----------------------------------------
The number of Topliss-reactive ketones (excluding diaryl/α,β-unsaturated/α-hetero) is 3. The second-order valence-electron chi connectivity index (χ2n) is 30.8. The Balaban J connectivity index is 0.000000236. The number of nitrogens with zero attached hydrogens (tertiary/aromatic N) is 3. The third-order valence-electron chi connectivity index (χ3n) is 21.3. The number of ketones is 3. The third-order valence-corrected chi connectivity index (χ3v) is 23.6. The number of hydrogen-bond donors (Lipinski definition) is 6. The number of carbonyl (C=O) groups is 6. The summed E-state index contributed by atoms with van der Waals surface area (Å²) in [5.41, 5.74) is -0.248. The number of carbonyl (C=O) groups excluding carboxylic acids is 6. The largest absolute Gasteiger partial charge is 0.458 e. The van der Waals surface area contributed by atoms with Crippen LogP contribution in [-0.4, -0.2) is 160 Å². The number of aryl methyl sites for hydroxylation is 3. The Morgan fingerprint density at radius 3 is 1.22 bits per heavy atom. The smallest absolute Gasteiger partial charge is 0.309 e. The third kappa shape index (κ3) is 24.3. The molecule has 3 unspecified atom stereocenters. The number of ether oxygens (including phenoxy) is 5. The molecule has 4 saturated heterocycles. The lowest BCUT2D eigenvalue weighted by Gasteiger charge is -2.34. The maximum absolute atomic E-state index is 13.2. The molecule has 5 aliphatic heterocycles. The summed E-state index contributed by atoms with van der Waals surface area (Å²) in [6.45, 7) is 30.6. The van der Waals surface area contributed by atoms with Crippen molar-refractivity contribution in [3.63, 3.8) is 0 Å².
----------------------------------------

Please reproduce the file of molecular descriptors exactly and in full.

The number of Topliss-reactive ketones (excluding diaryl/α,β-unsaturated/α-hetero) is 3. The second-order valence-electron chi connectivity index (χ2n) is 30.8. The Balaban J connectivity index is 0.000000236. The number of nitrogens with zero attached hydrogens (tertiary/aromatic N) is 3. The third-order valence-electron chi connectivity index (χ3n) is 21.3. The number of ketones is 3. The third-order valence-corrected chi connectivity index (χ3v) is 23.6. The number of hydrogen-bond donors (Lipinski definition) is 6. The number of carbonyl (C=O) groups is 6. The summed E-state index contributed by atoms with van der Waals surface area (Å²) in [5.41, 5.74) is -0.248. The number of carbonyl (C=O) groups excluding carboxylic acids is 6. The largest absolute Gasteiger partial charge is 0.458 e. The van der Waals surface area contributed by atoms with Crippen LogP contribution in [-0.4, -0.2) is 160 Å². The number of aryl methyl sites for hydroxylation is 3. The Morgan fingerprint density at radius 3 is 1.22 bits per heavy atom. The smallest absolute Gasteiger partial charge is 0.309 e. The third kappa shape index (κ3) is 24.3. The molecule has 3 unspecified atom stereocenters. The number of ether oxygens (including phenoxy) is 5. The molecule has 4 saturated heterocycles. The lowest BCUT2D eigenvalue weighted by Gasteiger charge is -2.34. The maximum absolute atomic E-state index is 13.2. The molecule has 5 aliphatic heterocycles. The summed E-state index contributed by atoms with van der Waals surface area (Å²) in [6.45, 7) is 30.6. The van der Waals surface area contributed by atoms with Crippen molar-refractivity contribution in [3.63, 3.8) is 0 Å².